For such a busy place, Brighton & Hove still has issues with loneliness. The city is UK’s leading location for people googling the word ‘lonely’. As a society, we not only face isolation, but disconnection from the natural world or our own sense of fun. It was failings like these which prompted local community project organisers Unite The Beat to try and make a difference.
They’ve developed Spring Into Sound, a range of activities which promote curiosity and bring people together amongst a natural environment. It bases itself around music creation, always a powerful tool to bring people together. “We felt, that in this culture, people have this barrier to viewing themselves as musical,” Emily Robertson, the project’s co-founder, tells me. “What we do is bring everyone down to the same foundation. You’re not playing a guitar or singing, you’re literally just playing rhythms on whatever you can find. It’s an amazing leveller.” By creating a compelling and slightly unusual set of experiences, they’re helping people to forge communities, as well as reap the benefits of being out in nature.
This summer, along with partner Malik Tokw, she drew together pre-school children, their parents and isolated older people. Various activities, from flower pressing to snail racing were organised, encouraging interaction with the environment, before musical elements were gradually introduced. “We went in with a sense there’s isolated older people about, and we wanted to make a difference. But, we came out aware that they’re
a real resource. For a lot of our younger parents, their extended families don’t live nearby, so they don’t have that person who would be that parent figure. They gained an enormous sense of wellbeing from developing that relationship.”
There are innumerable problems with our depictions and perceptions of older people. One Spring Into Sound participant was overwhelmed that she was filmed during the project. “For older women, because you’re no longer sexually attractive or child-bearing, you’re a bit of a write-off.” For older men, it’s somehow considered a risk for them to spend time with non-familial youngsters. Across the board, this generation are viewed as redundant, irrelevant and closed to new experiences.
The labels and barriers also extend to concepts of parenting. Modern ideals of domestic bliss are far from reality. Young parents involved in the project benefitted from developing relationships with substitute parental figures. Their children were able to enjoy free-flowing outdoor activities, explore, experiment and develop new social skills. What Unite The Beat realised is that not any single part of a community is more isolated than another. Widespread disconnect in society, where we live far from our immediate family and spend increasing time in our own houses, needs to be properly addressed.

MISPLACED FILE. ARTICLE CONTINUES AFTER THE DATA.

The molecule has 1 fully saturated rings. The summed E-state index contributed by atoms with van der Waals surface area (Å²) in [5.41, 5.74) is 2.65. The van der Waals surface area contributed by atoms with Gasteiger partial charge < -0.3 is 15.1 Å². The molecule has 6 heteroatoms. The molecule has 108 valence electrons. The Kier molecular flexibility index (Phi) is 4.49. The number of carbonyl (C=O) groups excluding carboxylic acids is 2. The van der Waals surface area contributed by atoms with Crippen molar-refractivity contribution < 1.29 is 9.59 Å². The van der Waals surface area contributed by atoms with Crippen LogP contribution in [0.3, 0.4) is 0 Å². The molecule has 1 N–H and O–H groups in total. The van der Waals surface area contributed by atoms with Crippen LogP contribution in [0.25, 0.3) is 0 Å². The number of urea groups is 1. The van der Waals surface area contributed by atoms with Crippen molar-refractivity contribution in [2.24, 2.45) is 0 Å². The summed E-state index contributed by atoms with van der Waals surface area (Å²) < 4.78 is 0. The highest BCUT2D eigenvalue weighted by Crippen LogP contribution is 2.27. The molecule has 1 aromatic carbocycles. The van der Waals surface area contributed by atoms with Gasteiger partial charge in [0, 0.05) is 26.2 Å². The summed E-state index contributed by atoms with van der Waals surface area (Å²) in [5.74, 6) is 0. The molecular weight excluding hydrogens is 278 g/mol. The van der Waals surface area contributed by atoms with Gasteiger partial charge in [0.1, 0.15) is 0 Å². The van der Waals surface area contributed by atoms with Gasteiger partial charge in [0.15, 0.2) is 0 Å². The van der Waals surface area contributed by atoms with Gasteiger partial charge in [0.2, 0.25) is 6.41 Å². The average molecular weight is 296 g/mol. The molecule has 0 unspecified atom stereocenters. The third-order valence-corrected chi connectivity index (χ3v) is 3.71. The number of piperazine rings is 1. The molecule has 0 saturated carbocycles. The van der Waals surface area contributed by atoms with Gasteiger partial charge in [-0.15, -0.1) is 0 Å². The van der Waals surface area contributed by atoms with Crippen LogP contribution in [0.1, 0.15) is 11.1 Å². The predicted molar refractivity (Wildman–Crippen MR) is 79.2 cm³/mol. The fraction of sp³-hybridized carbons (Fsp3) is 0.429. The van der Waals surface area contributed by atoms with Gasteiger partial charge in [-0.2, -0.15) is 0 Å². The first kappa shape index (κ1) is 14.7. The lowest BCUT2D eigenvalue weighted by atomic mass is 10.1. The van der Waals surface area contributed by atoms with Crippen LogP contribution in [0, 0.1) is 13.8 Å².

Now Unite The Beat’s work has received funding from the National Lottery, so a year-long programme is in development. “We found so
me of our older people were disappointed when the project ended, but it’s more risky having certain people outside in wet weather conditions. So, we’re doing a project indoors, where we’re using music to promote memories and community.” From the start of Spring Into Sound, there was a desire to develop a music piece, constructed around field recordings of noises created on the project. Now completed, this accompanies a film, Where Friendships are Sprung, which captures the activities for posterity. Screened for participants this month, alongside appearing on Unite The Beat’s YouTube channel and
website, it acts as a worthy showcase for their work.
It all started when Robertson and Tokw established what made them happy – things like moving, music, creativity and being in a community. It’s taken a leap of faith to devote their lives to developing this vision. Isolation is still pervasive in modern life, but the way we face these challenges is slowly shifting. By taking a permaculture-like approach to this problem, no one element needs fix another – the combination simply works
together. Above all, it’s taught the pair to see everyone as a resource. “We set off quite distressed
about isolation and feeling like it wasn’t acceptable. But, it’s given me a bit more confidence to realise being busy has made us all a bit more separate. Be the one who knocks on someone’s door to see if they want a cup of tea, because they probably do.”
Taster sessions start on Mon 19 Nov for Unite The Beat’s new project, Musical Memories – a social gathering for people with a love of music. For more details, contact: